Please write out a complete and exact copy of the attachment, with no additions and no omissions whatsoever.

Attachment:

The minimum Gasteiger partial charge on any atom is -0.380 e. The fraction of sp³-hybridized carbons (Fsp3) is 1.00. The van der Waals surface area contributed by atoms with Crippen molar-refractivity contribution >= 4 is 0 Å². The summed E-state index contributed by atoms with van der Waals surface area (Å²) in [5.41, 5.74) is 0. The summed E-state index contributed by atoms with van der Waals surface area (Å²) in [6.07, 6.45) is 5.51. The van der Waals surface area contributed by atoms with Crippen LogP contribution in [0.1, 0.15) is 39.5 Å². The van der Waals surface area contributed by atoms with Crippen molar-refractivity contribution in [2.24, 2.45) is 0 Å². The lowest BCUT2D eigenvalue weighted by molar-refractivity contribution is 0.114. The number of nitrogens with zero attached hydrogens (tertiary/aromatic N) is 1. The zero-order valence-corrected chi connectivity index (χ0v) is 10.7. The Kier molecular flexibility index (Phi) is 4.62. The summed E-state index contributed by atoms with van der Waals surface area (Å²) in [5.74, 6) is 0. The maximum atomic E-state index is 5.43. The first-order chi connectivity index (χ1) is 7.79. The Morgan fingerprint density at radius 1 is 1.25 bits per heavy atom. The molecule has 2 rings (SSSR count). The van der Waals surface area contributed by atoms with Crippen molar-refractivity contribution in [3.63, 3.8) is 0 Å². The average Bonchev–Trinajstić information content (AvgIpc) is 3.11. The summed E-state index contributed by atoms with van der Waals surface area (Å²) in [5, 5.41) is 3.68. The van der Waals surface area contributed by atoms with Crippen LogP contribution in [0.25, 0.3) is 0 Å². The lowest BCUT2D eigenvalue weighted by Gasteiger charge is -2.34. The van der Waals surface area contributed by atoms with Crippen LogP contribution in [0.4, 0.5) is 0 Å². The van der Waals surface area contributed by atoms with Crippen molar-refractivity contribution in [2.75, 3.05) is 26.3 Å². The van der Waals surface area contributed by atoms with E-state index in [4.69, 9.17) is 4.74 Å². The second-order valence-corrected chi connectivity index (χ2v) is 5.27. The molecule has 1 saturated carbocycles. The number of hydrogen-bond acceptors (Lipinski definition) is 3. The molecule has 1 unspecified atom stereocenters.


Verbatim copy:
The minimum Gasteiger partial charge on any atom is -0.380 e. The fraction of sp³-hybridized carbons (Fsp3) is 1.00. The van der Waals surface area contributed by atoms with Crippen molar-refractivity contribution >= 4 is 0 Å². The summed E-state index contributed by atoms with van der Waals surface area (Å²) in [5.41, 5.74) is 0. The summed E-state index contributed by atoms with van der Waals surface area (Å²) in [6.07, 6.45) is 5.51. The van der Waals surface area contributed by atoms with Crippen LogP contribution in [0.1, 0.15) is 39.5 Å². The van der Waals surface area contributed by atoms with Crippen molar-refractivity contribution in [2.24, 2.45) is 0 Å². The lowest BCUT2D eigenvalue weighted by molar-refractivity contribution is 0.114. The number of nitrogens with zero attached hydrogens (tertiary/aromatic N) is 1. The zero-order valence-corrected chi connectivity index (χ0v) is 10.7. The Kier molecular flexibility index (Phi) is 4.62. The summed E-state index contributed by atoms with van der Waals surface area (Å²) in [5.74, 6) is 0. The maximum atomic E-state index is 5.43. The first-order chi connectivity index (χ1) is 7.79. The Morgan fingerprint density at radius 1 is 1.25 bits per heavy atom. The molecule has 2 rings (SSSR count). The van der Waals surface area contributed by atoms with Crippen molar-refractivity contribution in [3.63, 3.8) is 0 Å². The average Bonchev–Trinajstić information content (AvgIpc) is 3.11. The summed E-state index contributed by atoms with van der Waals surface area (Å²) in [5, 5.41) is 3.68. The van der Waals surface area contributed by atoms with Crippen LogP contribution in [0.25, 0.3) is 0 Å². The lowest BCUT2D eigenvalue weighted by Gasteiger charge is -2.34. The van der Waals surface area contributed by atoms with Crippen LogP contribution in [0.4, 0.5) is 0 Å². The van der Waals surface area contributed by atoms with Crippen molar-refractivity contribution in [2.75, 3.05) is 26.3 Å². The van der Waals surface area contributed by atoms with E-state index in [4.69, 9.17) is 4.74 Å². The second-order valence-corrected chi connectivity index (χ2v) is 5.27. The molecule has 1 saturated carbocycles. The number of hydrogen-bond acceptors (Lipinski definition) is 3. The molecule has 1 unspecified atom stereocenters.